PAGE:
Again, Interbike’s primary mission is to give retailers a chance to meet with the lines they sell. Given the choice of Interbike or a week’s sales, I don’t see how you leave the sales floor. Moving the show’s date to November is a bit much, but late September/early October seemed to spread the forecasting risk somewhat evenly between manufacturer and retailer.

  7. MarvinK

    I almost wonder if they shouldn’t stop trying to compete with Eurobike and just do it in the early spring… there will be new products that will be ready for a spring Interbike that weren’t ready for fall.. like this year, we probably won’t see much in the way of discs for cyclocross, but I bet by spring there would be some cool prototypes. I think it might be a little late for forecasting, but they should definitely have a better idea in the spring what they’re going to do for peak season.

  8. dvgmacdonald

    MarvinK – I couldn’t agree more. Move it out to 6 mos. after Eurobike. That way, the new stuff is evenly distributed between the shows, it’s a better time of year for owners to be out of their shops, airfare is cheaper (generally there’s a travel slump after the winter holidays are over), and, hey, people from the north like to go to CA or NV when it’s lousy weather up here.

    I suppose the down side is that new bikes would be 16 mos. out from delivery, since the coming summer’s order was placed 6 months ago, but, hey, at least you’d see what you were ordering for next year before you had to order it, right?

    I work retail in a different industry, so maybe my thoughts don’t translate well to bikes, but it makes better sense to me than trying to put it in August.

    1. Author

      I’m amazed by all the folks who think Interbike competes with Eurobike. Retailers aren’t sitting around deciding whether to go to Las Vegas or Europe.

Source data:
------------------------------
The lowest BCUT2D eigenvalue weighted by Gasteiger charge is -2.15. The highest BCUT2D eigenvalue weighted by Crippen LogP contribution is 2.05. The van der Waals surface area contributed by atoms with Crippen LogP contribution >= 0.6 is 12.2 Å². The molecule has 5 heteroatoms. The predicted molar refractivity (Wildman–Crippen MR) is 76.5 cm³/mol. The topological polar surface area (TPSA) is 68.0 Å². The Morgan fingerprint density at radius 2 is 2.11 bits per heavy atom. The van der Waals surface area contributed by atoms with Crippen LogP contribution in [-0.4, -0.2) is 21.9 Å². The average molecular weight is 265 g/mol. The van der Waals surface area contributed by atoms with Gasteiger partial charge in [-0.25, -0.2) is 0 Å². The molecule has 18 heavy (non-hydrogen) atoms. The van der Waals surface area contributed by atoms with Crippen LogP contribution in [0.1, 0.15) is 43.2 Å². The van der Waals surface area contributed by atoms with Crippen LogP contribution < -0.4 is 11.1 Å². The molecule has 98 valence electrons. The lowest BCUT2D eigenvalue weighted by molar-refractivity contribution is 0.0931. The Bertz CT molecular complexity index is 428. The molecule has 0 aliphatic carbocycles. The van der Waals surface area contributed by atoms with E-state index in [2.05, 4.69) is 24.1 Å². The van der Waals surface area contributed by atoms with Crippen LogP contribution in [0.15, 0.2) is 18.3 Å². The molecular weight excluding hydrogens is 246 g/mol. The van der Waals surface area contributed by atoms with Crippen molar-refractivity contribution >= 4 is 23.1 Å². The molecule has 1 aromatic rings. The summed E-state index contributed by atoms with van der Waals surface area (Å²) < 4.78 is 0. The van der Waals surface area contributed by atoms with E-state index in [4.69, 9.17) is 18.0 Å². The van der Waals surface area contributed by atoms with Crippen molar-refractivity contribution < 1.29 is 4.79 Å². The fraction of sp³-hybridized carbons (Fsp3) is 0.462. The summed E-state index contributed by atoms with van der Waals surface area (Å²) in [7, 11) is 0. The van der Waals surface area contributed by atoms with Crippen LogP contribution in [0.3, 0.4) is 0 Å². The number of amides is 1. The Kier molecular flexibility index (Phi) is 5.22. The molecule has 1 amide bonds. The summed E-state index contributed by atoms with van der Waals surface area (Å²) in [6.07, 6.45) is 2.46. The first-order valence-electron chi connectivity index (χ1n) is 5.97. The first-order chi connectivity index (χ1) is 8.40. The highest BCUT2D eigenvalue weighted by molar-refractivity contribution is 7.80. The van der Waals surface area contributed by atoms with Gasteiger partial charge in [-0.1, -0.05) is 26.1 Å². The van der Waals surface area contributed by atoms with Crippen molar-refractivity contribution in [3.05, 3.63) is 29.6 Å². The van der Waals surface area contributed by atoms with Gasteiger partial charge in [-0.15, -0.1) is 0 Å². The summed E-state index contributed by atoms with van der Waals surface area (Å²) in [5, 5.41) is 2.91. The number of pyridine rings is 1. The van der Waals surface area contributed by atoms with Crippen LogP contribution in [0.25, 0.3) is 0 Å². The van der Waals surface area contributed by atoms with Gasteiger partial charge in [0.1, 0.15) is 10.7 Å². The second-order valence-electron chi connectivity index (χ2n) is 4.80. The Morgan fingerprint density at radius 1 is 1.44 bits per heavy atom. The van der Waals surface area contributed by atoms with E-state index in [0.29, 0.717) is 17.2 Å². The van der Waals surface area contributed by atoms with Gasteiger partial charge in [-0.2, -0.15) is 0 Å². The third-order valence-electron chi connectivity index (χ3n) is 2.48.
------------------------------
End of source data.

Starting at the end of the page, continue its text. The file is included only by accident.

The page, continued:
“Hmm, should I head to Sin City or the show all my reps won’t be attending and therefore can’t write orders, not to mention seeing product lines and color schemes that won’t be available back home … ”

      Rick Vosper, who is in my opinion one of the smartest guys working in the bike biz, thinks the move is good. I don’t really agree with everything he has to say in this post, but it’s a different opinion and one intelligently stated. It’s worth a read:

  9. bradyja

    Don’t like the move at all. But then again, I’ve only gone when its been in Vegas. Part of the fun has always been that its in VEGAS! What the hell is there to do in Anaheim after the show closes at 5?

    Also, no more Cross Vegas. And that’s just sad.

  10. Mick

    I won’t be attending 2011…
    Not a chance I can play hooky from the shop in early Aug, so the date change alone is a deal breaker.
    Vegas was damn convenient for me… quick to get to, easy to get around…& for the last number of years, CHEAP(!). In 12 years, I never had to rent a car in Vegas… Anaheim… Ha!
    I didn’t miss Anaheim when it moved to Vegas, now I miss Vegas already.

    Interbike is the Daytime Emmys to Eurobike’s Oscars…
    InterBike is having a hard time coping with that reality, unfortunately that the way it is & will be…
    I don’t enjoy the show any less because of it.
    I don’t write any fewer orders.
    Moving the show earlier will not make me write more orders.
    Of course if I’m not there somebody will lose a potential order (can’t buy what I didn’t see)